I have been very lucky when it comes to travel – seeing new countries, experiencing new cultures, meeting fabulous people all over the globe. Naturally this has meant logging quite a few hours on planes, through different airports, all over.

I recently flew from Bangkok to Istanbul, via Dhaka (Bangladesh). This routing was not my first choice, however I was flying on points and the direct flight on Turkish Airlines was not available…so this was the next best option. I initially thought the layover in Dhaka was 2 hours, but it was almost 6. It’s a small airport…with not much to do, and it was the middle of the night (I landed there at 1am, and my flight to Istanbul was due to leave at 6:25am). Staying awake so I did not miss my flight was my first priority.

I went off to find the lounge so I could at least get a marginally comfortable seat and wifi. The Thai Airways lounge wouldn’t let me in as I was not flying Thai Airways out of Dhaka (made no difference that I had flown to Dhaka on a Thai Airways flight). I was directed to the lounge that Turkish Airlines uses, and was told there that I should be at the Thai lounge – because I started my journey with Thai Airways, it was their branding on my boarding pass. I had to point out that despite the branding, I was flying Turkish Airlines and he finally let me in. I sat down and kept myself busy by doing few things on my computer, watching some Netflix, and shooing away mosquitos. Nope, it’s not an outdoor airport, there were just constantly mosquitoes on me…..constantly!!! At regular intervals I could hear the zapping sound of a mosquito meeting the electric bug-killing racquet the concierge was armed with. That is a very different airline lounge experience.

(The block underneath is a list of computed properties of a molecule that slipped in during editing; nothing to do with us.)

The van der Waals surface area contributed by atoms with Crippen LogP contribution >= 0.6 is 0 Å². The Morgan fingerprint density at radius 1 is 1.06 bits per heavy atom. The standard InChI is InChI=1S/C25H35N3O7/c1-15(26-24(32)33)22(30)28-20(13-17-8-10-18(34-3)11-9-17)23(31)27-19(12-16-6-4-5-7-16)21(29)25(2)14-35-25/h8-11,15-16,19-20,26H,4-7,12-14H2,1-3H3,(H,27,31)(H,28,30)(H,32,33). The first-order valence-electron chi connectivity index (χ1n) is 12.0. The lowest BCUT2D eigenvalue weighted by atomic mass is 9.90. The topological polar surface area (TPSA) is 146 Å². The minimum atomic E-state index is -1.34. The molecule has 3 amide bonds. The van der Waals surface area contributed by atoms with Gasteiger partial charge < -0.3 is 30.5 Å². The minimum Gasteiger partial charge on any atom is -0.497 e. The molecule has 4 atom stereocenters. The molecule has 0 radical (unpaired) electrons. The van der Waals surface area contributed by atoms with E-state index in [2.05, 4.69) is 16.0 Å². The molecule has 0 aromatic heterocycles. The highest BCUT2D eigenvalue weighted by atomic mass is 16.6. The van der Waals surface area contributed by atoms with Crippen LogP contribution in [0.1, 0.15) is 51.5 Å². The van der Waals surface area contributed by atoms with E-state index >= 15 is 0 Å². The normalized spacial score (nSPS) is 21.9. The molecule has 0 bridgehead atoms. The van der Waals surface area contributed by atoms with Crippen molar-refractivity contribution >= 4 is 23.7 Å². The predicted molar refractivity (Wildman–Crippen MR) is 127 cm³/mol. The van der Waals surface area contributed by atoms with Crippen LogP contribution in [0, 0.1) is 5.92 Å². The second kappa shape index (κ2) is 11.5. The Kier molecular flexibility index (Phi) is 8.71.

Eventually it was time to head to the gate. I was thankful and looking forward to getting into my seat and sleeping. Here’s where things got really interesting….

After taking my boarding pass and allowing me to pass through to the security check (which is right at each gate in this airport) I was called back. Seems they didn’t like the fact that my boarding pass had Thai Airways branding on it. In broken English they asked if I had checked luggage. Yup, 2 bags. They then proceeded to tell me that I needed to go to a transit desk to make sure that my luggage had been transferred to the Turkish Airlines flight. What? Look at my luggage tags – they clearly show my bags having been checked through to my final destination. Regardless, off we went to the Transit desk. Apparently in Dhaka you need to check into a Transit desk to make sure that your luggage has been transferred from one airline to another. It doesn’t matter that they were checked into their final destination in Bangkok.

To make things even more confusing, the one and only Transit desk is the Biman Airlines transit desk (Bangladesh’s official airline). Neither of my flights had anything to do with Biman Airlines, however they apparently take care of all travelers in transit.